Indian Museum, Kolkata Observes 207th Foundation Day

Prof Smritikumar Sarkar, Chief Speaker

Suroopa Chatterjee

The Indian museum once called The Imperial museum, in Kolkata, has always held a certain draw for art, history, culture lovers as these centers are a symbol of preservation and promotion of our ancient heritage and culture. It’s the largest and oldest museum in India.

The Indian Museum, an autonomous organization under the Ministry of Culture, Government of India true to its yearly tradition held The Nathaniel Memorial Lecture, “Cabinet Curios to Contemporaneity: situating the Indian Museum” on 2nd February 2021, on the occasion of 207th year of its establishment. It was founded in 1814 by the Asiatic Society of Bengal in Calcutta on a written request of a Danish botanist Nathaniel Wallich, who first put the proposal of forming a museum from his own collection.He was made an honorary curator and history honors his memory as the man behind the museum movement.

Director of the Indian Museum, Shri Arijit Dutta Choudhury stated that it was an important day for the museum movement that had started from Park Street from Asiatic society. He recollected the wonderful work Nathanile Wallich had done as a protagonist in preserving our history, heritage and culture.

This year, Prof. Smritikumar Sarkar, Vice Chairman, Board of Trustees, Indian Museum, Former Vice-Chancellor, The University of Burdwan, West Bengal, was the Chief  Speaker. He spoke on the occasion outlining some truly valuable and practical suggestions as a way forward with new vigor in this new era post the pandemic.

He began by saying museums in essence were self-strengthening cultural power centers that built an identity and were used by the colonial rulers to establish their strong presence.  A premium symbol of culture, the Indian Museum can be an important medium to communicate and give direction to a nation. Also, it was time to come out of the colonial coat and establish our own modern identity that would resonate with the population of today.

The first thing to note he felt is that there is much learning from countries like Indonesia which has an impressive record in the area of repatriation.  The museum authorities should make a strong case to place with the power desks for repatriation of our national objects, repeatedly, as many objects are lying in foreign museums. Another major challenge is the fear mindset that exists about allowing common access to the museum collection. He expressed that major museums across the world are trying to make their ideas, programs, collections, paintings, objects more publicly accessible which still remains a challenge of 21st-century museum management here. American museums are forerunners of open storage which is a very important area of future management in the museum realm.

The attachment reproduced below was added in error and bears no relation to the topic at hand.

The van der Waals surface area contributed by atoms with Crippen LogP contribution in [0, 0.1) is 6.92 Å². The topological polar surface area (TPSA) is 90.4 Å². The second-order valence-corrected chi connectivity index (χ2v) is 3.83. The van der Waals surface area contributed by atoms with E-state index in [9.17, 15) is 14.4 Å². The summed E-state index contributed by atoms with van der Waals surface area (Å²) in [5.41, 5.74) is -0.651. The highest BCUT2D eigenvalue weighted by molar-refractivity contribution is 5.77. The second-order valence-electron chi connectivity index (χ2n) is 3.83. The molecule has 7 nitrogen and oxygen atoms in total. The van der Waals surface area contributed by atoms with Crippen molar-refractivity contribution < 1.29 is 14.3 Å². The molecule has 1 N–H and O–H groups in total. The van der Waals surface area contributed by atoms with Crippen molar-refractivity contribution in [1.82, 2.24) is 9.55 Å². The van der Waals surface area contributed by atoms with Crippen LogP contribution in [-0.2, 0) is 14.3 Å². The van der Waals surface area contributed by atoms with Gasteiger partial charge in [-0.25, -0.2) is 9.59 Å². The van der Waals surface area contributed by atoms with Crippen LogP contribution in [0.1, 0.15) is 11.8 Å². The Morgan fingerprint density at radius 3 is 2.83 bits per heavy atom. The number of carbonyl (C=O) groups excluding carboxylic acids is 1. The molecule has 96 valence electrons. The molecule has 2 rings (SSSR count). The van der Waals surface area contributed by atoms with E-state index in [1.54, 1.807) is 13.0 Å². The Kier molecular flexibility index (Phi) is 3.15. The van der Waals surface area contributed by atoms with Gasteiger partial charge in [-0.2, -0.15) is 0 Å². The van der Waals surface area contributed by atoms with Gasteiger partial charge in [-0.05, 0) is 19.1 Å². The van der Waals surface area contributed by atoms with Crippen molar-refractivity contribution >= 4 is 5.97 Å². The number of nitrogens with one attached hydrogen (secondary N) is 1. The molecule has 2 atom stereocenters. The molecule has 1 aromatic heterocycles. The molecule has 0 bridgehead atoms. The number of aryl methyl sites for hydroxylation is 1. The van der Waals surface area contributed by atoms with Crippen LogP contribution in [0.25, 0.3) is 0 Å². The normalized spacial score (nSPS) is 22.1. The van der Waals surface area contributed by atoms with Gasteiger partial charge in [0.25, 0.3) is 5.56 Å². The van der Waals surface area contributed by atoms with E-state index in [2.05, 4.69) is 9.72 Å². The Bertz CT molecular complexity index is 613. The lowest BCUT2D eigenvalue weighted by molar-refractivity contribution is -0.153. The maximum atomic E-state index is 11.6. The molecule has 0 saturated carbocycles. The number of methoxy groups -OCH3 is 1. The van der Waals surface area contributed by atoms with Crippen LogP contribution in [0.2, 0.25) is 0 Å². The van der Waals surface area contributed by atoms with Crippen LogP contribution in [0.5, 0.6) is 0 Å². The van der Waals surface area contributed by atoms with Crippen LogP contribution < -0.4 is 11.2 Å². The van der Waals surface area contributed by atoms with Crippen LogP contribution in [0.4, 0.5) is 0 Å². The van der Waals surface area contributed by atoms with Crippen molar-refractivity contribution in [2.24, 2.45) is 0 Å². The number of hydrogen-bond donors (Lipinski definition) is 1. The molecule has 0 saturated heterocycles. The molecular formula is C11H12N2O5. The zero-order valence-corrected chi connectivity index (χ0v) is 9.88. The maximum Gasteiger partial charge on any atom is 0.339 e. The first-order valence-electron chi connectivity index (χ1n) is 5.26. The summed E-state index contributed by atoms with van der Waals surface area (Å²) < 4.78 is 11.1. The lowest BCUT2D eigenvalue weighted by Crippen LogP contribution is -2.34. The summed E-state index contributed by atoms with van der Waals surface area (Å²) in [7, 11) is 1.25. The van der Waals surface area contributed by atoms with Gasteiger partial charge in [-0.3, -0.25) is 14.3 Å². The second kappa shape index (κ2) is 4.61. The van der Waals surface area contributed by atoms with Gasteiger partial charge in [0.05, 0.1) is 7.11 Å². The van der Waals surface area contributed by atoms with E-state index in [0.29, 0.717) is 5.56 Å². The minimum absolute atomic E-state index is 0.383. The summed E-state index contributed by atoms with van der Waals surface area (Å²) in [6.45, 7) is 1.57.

The days of museums being run singularly are gone and it’s time to reset thinking for running them through teamwork. This would include conservation scientists, exhibition specialists, planners, public educators, information scientists from proper management of scientific and cultural data of museums. Funding for museums should be in focus by involving marketing experts who can promote museums. Also, museums should learn to share and learn from other museums and adjust policies with regards to threats. The way forward according to him was that the Indian museum though the largest and oldest features nowhere in the top 20 museums of the world in global listing. It should develop to emerge as a facility of education, source of cultural resonance, connect with the larger public and become an effective means of communication and eventually find a place of pride in the top twenty museum list.

Speaking on the sidelines Dr Sayan Bhattacharya, Education Officer at the Indian Museum, expressed that the concept of the museum is changing. There is a need to be more inclusive and for these more creative programs, collaborations, people participation is required through storytelling and community engagement. Objects cannot speak, so we need to tell their stories to reach a larger audience and do programs that resonate with all age groups.

Leave a Reply

Your email address will not be published.